Maturity Model for ESG Portfolio Management

A useful practical guideline for ESG portfolio management

To overcome today’s challenges and establish a robust ESG strategy in portfolio management, this paper recommends adopting a maturity model. The maturity model can help solve current problems and challenges or serve as a guiding principle for the implementation strategy.

Implementing sustainable strategies based on data relating to environmental, social, and corporate governance (ESG data) is a hot topic in today’s financial industry, particularly in the asset management sector. As demand for sustainable products grows steadily among clients, public entities, and portfolio managers, regulators are already dealing with this issue and plan to ramp up their efforts considerably in the future. This paper introduces a maturity model for ESG portfolio management - designed specifically for portfolio managers - that addresses specific use cases/examples for use of the model.

A maturity model can be used as a structural approach to a topic that is relatively unfamiliar today, and as an overall guiding principle or vision statement (in the last phase of a maturity model). The maturity model for ESG portfolio management is designed for use in an asset management company’s front-office system (e.g., systems used to research and trade assets for a specific fund). There are five phases to this model:

1. Passive ESG selection

In the first phase of the ESG portfolio management maturity model, portfolio managers can only trade assets on their system (e.g., to rebalance the fund) that have been pre-selected. The portfolio managers will be working with a filtered list of assets without any further information about the underlying ESG metrics of the asset.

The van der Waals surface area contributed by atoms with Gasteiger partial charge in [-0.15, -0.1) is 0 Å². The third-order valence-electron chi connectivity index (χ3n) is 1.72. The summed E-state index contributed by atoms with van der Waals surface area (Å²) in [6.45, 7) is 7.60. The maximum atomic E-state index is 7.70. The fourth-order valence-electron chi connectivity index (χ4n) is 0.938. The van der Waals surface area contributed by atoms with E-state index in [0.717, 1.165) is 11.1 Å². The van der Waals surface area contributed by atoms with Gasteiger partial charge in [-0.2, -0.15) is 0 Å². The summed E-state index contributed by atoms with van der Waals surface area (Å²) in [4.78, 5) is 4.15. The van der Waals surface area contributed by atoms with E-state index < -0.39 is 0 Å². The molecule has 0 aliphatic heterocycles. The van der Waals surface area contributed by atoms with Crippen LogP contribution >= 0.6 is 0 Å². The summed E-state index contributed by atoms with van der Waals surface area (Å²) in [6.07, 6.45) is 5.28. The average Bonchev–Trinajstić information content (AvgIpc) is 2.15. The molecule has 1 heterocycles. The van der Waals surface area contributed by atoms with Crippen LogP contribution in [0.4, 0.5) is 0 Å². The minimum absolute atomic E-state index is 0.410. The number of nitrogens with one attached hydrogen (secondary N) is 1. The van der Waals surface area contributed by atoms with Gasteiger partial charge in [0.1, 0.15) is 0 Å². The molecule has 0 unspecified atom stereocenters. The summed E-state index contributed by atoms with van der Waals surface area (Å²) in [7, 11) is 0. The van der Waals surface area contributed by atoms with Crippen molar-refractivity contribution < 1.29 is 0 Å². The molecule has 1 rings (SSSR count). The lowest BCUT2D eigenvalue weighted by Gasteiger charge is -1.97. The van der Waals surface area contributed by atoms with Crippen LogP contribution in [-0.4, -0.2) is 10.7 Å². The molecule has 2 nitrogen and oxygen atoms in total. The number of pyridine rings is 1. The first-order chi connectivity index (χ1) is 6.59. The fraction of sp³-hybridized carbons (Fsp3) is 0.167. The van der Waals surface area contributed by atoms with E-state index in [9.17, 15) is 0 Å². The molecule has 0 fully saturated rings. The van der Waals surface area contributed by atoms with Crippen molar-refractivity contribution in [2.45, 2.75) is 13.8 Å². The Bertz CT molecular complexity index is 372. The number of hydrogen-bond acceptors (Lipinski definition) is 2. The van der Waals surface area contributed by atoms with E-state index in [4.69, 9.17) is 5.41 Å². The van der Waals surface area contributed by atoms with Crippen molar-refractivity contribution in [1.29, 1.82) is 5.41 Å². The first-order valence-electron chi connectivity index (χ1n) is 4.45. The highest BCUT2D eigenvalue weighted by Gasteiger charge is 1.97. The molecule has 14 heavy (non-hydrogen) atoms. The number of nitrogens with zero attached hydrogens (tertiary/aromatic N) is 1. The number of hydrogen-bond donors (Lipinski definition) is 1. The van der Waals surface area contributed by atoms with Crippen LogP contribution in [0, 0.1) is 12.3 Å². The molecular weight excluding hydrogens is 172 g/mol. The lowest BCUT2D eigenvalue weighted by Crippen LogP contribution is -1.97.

2. Forming signals

In this phase, portfolio managers receive a list of all relevant assets (which can still be pre-selected but based on detailed ESG criteria; in other words, a client may want sustainable investments for a specific fund, but explicitly excludes other citeria). When portfolio managers select an asset, they receive a prompt to buy the asset and/or information based on the ESG data (e.g., PAI data). The ESG data itself is still not accessible to the portfolio managers in this case, they are trading based purely on screen prompts.

3. Active ESG selection

In the third phase, portfolio managers will see the ESG metrics on the front office system (e.g., all ESG data or just a partial view) and will be able to compare these assets based on ESG data or actively search for alternative trades that align with the client’s sustainability strategy.

4. ESG recommendation

This phase entails making direct ESG recommendations for alternative trades. Portfolio managers can enter additional data about their personal ESG strategies (e.g., their favorites, stricter ESG thresholds, etc.) into the system and obtain a sub-list of comparable assets based on their input parameters. The assets are recommended by the system and tailored to each portfolio manager.

5. ESG solution

The final phase goes beyond the front-office system, integrating all previous phases and introducing additional features such as established business processes, audit tracking and compliance checks. Portfolio managers can focus on their clients’ needs and the performance of the fund without having to audit specific trades, because the system verifies all assets based on the relevant sustainability-related regulations.

You can download the full publication here and learn more about the “Maturity Model for ESG Portfolio Management - A Practical Guideline”.


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Dr. Torben Küpper

Senior Manager | Business Transformation



Claudius Cohrt

Senior Consultant | Business Transformation


Sophie Stahr

Consultant | Business Transformation

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